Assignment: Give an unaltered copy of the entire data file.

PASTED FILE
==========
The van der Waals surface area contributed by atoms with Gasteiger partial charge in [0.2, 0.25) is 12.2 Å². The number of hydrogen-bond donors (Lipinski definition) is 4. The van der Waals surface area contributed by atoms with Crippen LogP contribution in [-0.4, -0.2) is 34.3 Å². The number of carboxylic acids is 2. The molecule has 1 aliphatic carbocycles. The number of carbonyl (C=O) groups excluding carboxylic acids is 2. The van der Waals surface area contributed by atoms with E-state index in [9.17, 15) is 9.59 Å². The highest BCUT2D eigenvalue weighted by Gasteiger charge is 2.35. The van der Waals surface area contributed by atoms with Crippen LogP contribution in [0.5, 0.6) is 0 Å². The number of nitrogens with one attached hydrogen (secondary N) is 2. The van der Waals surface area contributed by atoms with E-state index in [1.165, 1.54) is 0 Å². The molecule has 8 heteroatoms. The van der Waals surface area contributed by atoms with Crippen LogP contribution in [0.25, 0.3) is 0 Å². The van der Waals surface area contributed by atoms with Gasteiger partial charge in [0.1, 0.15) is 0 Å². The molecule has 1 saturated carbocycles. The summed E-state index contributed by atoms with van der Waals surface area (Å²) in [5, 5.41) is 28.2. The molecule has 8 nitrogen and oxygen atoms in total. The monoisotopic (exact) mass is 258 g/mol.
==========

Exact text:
The van der Waals surface area contributed by atoms with Gasteiger partial charge in [0.2, 0.25) is 12.2 Å². The number of hydrogen-bond donors (Lipinski definition) is 4. The van der Waals surface area contributed by atoms with Crippen LogP contribution in [-0.4, -0.2) is 34.3 Å². The number of carboxylic acids is 2. The molecule has 1 aliphatic carbocycles. The number of carbonyl (C=O) groups excluding carboxylic acids is 2. The van der Waals surface area contributed by atoms with E-state index in [9.17, 15) is 9.59 Å². The highest BCUT2D eigenvalue weighted by Gasteiger charge is 2.35. The van der Waals surface area contributed by atoms with Crippen LogP contribution in [0.5, 0.6) is 0 Å². The number of nitrogens with one attached hydrogen (secondary N) is 2. The van der Waals surface area contributed by atoms with E-state index in [1.165, 1.54) is 0 Å². The molecule has 8 heteroatoms. The van der Waals surface area contributed by atoms with Crippen LogP contribution in [0.25, 0.3) is 0 Å². The van der Waals surface area contributed by atoms with Gasteiger partial charge in [0.1, 0.15) is 0 Å². The molecule has 1 saturated carbocycles. The summed E-state index contributed by atoms with van der Waals surface area (Å²) in [5, 5.41) is 28.2. The molecule has 8 nitrogen and oxygen atoms in total. The monoisotopic (exact) mass is 258 g/mol.